This brings us back home, to Alexandra's first birthday.  We had a quiet celebration, worthy of a one-year old.  Both kids got birthday "cake."  For Alex, a cupcake was dessert.  For Sebastian, the cheesecake with fresh strawberries was his entire dinner.  Still, Sebastian was able to participate in the celebration.  That's what matters.


Vanessa made at least eight variations of (single-portion) cheesecakes over the last week and a half.  What a trooper.  Every person who came through this house (except Sebastian) was forced to try the cheesecakes and review.  Too buttery? What about the texture? Too creamy?  How is the flavor?  Too much vanilla?  Maybe we try chocolate?  

We've been slightly obsessed.  We don't want to give Sebastian anything we wouldn't eat (if we could afford to consume 28g of fat per meal and still be able to clear a standard doorway).  While we were originally looking for a cake that Sebastian could eat when Alex had her birthday cake, it became a mission to find a self-contained (no cream drink) meal he would love AND we could be sure he would finish at school.  Managing the diet when you aren't present for the consumption of meals is an entirely separate post, along with links to anti-anxiety strategies.  In the meantime...

Here is the final product, which we now send to school as breakfast, after Sebastian tried and liked it on Alex's birthday.  He gets 30g of fresh strawberries on top.  How fantastic.

The tricky thing about ketogenic recipes is that everyone has different fat, protein and carb numbers, even if the ratio is the same.  So when you use keto recipes, you always have to adapt them to your child's specifically-calibrated numbers.  Unlike your most reliable, conventional recipes, there's no guarantee that a ketogenic recipe will taste good once you try to fit it into your child's nutritional parameters.  That part comes with trial and error; there's no way around it.

In the last two years, Sebastian has been on every ratio between 4:1 and 2:1.  To provide some perspective, at his current 2.5:1 ratio, he still only gets 4.34 grams of carbs per meal (a total of 15g of carbohydrates per day, including snacks).  But there was a time (and a ratio) when he only got half that much.  Back in the days of 4:1, Sebastian's meals were impossibly small, even for a two year old.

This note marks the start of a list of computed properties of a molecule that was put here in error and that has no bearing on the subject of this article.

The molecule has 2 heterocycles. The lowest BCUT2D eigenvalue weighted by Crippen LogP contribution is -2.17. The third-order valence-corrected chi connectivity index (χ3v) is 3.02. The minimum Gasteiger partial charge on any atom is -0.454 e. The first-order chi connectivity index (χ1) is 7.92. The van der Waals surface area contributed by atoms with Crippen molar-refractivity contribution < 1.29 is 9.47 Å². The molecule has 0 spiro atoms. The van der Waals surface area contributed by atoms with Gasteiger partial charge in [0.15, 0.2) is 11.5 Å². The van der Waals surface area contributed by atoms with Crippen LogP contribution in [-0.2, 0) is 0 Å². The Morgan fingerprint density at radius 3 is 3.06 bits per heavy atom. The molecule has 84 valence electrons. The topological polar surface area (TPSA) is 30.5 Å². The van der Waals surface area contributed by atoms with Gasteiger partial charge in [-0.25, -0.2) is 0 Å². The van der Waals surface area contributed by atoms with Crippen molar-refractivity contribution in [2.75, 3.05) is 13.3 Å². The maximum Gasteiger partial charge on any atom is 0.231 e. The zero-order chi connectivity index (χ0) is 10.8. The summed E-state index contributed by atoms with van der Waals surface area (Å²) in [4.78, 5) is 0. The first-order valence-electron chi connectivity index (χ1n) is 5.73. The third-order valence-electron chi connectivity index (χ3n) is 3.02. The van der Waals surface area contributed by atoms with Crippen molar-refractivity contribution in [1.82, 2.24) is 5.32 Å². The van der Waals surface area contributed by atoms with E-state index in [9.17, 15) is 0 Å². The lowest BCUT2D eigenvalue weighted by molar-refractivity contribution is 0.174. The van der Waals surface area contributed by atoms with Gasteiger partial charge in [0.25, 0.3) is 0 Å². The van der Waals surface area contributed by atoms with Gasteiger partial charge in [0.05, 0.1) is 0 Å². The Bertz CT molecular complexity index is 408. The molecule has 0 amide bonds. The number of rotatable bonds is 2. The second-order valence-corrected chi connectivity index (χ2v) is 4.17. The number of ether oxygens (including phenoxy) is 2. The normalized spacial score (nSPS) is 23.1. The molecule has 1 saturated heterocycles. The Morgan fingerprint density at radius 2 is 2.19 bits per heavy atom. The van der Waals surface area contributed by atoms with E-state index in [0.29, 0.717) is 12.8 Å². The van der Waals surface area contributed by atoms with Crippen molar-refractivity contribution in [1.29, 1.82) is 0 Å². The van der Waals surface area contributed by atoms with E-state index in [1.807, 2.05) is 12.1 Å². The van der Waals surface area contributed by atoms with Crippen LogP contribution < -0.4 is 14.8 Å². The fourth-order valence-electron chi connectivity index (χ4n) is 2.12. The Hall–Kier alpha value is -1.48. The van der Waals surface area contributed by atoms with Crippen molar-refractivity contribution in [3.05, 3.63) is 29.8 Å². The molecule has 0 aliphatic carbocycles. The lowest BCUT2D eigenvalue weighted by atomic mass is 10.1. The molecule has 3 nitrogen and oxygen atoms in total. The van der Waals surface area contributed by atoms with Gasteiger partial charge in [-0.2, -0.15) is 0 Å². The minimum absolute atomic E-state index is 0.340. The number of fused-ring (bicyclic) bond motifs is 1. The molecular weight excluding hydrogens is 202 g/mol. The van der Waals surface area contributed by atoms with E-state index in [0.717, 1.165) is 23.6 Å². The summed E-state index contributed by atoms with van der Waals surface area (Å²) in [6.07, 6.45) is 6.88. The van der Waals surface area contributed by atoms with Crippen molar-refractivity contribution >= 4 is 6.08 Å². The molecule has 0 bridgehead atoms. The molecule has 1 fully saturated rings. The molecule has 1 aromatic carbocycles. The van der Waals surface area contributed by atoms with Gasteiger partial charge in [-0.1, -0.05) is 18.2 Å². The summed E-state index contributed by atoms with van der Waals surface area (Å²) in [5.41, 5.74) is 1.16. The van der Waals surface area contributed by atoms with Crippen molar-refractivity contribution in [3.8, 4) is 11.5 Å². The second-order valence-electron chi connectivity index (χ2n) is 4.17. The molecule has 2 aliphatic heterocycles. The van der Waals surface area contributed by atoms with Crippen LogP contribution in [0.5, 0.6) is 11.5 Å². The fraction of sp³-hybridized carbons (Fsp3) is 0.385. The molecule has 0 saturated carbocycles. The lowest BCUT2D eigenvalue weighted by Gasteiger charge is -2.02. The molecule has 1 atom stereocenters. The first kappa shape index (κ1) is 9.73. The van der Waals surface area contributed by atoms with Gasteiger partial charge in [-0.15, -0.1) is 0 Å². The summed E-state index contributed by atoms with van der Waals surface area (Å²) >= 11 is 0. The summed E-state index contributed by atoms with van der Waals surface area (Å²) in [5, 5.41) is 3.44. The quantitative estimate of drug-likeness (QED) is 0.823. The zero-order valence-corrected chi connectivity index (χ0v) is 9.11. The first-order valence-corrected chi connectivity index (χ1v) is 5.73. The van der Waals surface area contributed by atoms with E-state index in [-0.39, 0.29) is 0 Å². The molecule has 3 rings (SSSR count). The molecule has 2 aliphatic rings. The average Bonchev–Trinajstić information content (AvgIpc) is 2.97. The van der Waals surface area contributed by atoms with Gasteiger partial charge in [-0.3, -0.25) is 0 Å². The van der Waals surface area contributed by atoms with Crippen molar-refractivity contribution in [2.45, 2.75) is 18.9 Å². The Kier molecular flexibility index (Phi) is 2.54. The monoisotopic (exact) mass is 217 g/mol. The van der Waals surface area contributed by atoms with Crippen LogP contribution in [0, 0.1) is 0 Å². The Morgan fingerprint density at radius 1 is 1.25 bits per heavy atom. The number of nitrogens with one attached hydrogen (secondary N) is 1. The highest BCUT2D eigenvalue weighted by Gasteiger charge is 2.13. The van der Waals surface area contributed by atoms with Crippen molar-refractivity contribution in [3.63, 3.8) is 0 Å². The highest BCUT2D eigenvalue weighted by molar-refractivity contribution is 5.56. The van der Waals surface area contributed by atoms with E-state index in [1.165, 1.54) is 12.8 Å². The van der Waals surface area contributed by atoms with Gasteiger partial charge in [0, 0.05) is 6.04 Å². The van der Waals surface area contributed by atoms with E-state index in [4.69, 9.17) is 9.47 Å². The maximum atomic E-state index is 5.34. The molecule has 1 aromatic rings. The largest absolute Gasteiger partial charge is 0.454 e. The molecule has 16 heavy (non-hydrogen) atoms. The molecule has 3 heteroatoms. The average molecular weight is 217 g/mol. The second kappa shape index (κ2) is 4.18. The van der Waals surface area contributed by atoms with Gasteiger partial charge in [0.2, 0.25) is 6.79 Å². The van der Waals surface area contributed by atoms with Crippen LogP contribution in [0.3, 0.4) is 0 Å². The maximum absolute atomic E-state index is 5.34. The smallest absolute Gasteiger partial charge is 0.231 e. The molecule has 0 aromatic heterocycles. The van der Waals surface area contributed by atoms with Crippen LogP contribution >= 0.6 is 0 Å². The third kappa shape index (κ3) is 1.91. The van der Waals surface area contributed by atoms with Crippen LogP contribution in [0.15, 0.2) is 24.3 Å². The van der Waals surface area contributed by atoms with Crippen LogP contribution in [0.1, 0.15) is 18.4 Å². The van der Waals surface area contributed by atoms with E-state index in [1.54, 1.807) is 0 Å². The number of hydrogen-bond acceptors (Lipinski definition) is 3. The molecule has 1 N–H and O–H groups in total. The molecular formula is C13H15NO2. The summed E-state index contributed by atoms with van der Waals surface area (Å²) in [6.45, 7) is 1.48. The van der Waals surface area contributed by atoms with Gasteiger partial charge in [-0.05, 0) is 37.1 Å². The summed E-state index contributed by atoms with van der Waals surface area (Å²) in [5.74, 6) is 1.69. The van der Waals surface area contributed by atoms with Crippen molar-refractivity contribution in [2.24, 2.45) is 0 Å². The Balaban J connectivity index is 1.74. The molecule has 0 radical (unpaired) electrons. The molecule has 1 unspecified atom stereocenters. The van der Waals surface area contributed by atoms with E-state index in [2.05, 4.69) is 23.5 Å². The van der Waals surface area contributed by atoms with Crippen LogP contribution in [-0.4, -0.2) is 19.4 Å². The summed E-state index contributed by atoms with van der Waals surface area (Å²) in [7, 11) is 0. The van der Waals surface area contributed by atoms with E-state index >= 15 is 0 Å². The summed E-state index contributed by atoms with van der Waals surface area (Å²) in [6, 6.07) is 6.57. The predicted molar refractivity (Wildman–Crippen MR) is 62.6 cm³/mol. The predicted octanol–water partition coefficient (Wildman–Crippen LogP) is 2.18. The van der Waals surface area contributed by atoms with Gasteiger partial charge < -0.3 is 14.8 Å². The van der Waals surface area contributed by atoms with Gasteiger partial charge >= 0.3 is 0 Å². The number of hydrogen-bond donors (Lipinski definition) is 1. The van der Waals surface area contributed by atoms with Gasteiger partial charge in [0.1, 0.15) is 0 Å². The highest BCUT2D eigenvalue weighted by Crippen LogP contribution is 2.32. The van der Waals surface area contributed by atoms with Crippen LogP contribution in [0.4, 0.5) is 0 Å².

I have a lot of shelved recipes that don't work anymore, and many I've been able to adapt to his current ratio.  When he was on a higher ratio, I used more casserole-type dishes, because I tried to "bake the fat" into the tiny, tiny portions of food.  Now that Sebastian is on a lower ratio, he gets a decent amount of fresh vegetables and fruit, which we cut in ways to both accommodate and challenge his feeding issues.

But I digress.

The non-sugar sweetener was a key component of the cheesecake.  I love liquid Stevia flavorings.  I usually pick them up at Whole Foods, but you can find them on the internet.  I prefer the Sweet Leaf brand, because I can use just two or three drops in Sebastian's cream drinks and they aren't too thick. Though they are $14.99 each, the bottles do last for months.  Sebastian gets most of his meds in his cream drinks; a few drops of Stevia flavoring effectively masks any medicinal taste.

Cheesecake with Fresh Strawberries (2.5:1)

73g Whole Foods 365 Brand cream cheese
12g Egg (raw, mixed well)
4g 36% heavy cream
2g butter
2g canola oil
3 drops Vanilla Stevia
2 drops Chocolate Stevia
30g fresh strawberries (diced)

Bake at 350 for 25 minutes or until sufficiently brown on top.  Cool.  Add strawberries just before serving.